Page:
It was principnlly composed of
small sqtnre*, dnmond snnpod. of from
! one to tluoe inches in ^izo, all firmly con.
j gealed together. Tlie weight of thi.s
large piece of iec could not be ascertained ;
but it is a most fortunate circumstance
that, it did not fall on Af> l/oflat's house,
or it would 'nave crushed it, and undoubtedly
have caused the death of some of
the inmates. No anmvirunrn.
u "
of cither hail or snow was discernible iu
the liurrouftding district
Corrc.yvnrfcnce of the Churlcston Courier.
Washing-Ion, Sept. 3.
The result of the election in Rhode
Island, by which the Whia* Vmvn
?rv' v 6,MIIW
one member of the House of Representatives,
encourages them to hope yet to scout
e ! majoii;. of tlint body. If they
can secure the organi/.ation of the House,
they expect carry 0 rou^h it a number
of importan' awt to a ^reat extent populur,
inea uivi s relating ?o H\ ince, the tariff,
and internal improvement*, which the
Democratic mni/n-iiv . ?<" *i??
IWT U1 till' UCIIUIU Will
either agree to, or bo obliged to take the
responsibility of rejecting, As the matter
now stands, the Whigs have a nominal
majority of three, Hut they will probably
lose two members in Maryland,
which will give the democrats a majority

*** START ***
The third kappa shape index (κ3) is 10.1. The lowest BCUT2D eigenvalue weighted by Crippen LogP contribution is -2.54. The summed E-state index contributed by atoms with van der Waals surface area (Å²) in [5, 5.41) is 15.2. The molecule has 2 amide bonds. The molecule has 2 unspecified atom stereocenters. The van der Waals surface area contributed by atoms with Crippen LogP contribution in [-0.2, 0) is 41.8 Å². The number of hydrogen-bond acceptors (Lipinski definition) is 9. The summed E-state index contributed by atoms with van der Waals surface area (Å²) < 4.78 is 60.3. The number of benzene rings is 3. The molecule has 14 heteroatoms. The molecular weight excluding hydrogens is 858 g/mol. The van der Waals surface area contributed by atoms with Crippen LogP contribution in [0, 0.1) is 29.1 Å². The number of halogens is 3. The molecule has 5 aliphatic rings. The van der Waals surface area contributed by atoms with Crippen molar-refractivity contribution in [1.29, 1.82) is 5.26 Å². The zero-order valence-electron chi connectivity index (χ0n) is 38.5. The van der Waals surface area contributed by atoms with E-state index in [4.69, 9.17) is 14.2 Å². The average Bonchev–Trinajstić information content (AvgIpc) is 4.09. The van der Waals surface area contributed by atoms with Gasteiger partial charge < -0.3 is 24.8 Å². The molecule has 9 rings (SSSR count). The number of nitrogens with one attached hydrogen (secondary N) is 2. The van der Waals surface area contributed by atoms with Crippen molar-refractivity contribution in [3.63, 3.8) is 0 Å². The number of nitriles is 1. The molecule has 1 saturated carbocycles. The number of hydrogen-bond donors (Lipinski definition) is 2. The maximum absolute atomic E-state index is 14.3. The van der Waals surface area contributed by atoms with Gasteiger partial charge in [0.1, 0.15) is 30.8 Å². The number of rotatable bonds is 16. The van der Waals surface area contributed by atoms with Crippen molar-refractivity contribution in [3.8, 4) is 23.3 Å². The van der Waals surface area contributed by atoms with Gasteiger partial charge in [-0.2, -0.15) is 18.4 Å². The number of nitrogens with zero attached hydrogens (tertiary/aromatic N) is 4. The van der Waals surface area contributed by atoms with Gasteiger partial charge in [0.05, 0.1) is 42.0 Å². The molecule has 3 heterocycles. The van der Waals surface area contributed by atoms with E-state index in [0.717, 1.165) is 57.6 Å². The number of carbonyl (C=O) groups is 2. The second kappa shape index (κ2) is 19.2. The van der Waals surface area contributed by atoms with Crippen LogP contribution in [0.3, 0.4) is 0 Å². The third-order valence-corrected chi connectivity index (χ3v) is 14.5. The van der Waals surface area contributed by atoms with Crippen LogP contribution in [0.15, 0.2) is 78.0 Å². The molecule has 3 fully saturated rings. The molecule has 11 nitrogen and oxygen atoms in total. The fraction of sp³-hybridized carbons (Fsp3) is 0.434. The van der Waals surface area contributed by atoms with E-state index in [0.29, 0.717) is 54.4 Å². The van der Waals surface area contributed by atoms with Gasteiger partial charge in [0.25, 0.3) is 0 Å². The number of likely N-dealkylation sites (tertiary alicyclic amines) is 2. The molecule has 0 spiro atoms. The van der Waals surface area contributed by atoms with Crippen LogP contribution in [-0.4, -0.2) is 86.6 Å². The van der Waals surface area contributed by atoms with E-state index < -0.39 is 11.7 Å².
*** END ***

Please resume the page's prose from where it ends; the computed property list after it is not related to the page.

of one. Should this be the result, the
Southern Democratic Taylor members,
of whom there are two or three, will hold
the balance of power in the House.
Notwithstanding the ridicule thrown
by some opposition prints on the late
proclamation of neutrality, and their denial
of the existence of any enterprises, on
the part of our citizens against the Gov
1 -en. 1 ... -
i/>umv:atv>i V^uun, Sil CXpOCliiiOTl n iiO>tile
character has been so well plannedthat
it will be only delayed, and not frustrated,
by the interposition of this govern,
mcnt. The first design was to land in
Cuba only fifty men, as officers, with a
good supply of arms and munitions, the
w holo to be under the direotion of Gen.
Lopez. They expccted that as soon ns
the revolutionary llag was raised a large
jiuruon 01 inc people would rally around
it, and that even the army, which consists
of fifteen thousand Spanish soldiers, who
are treated ns slaves, would refuso to
serve against them.
This plan was, however, abandoned by
tho leaders, after finding that very efticient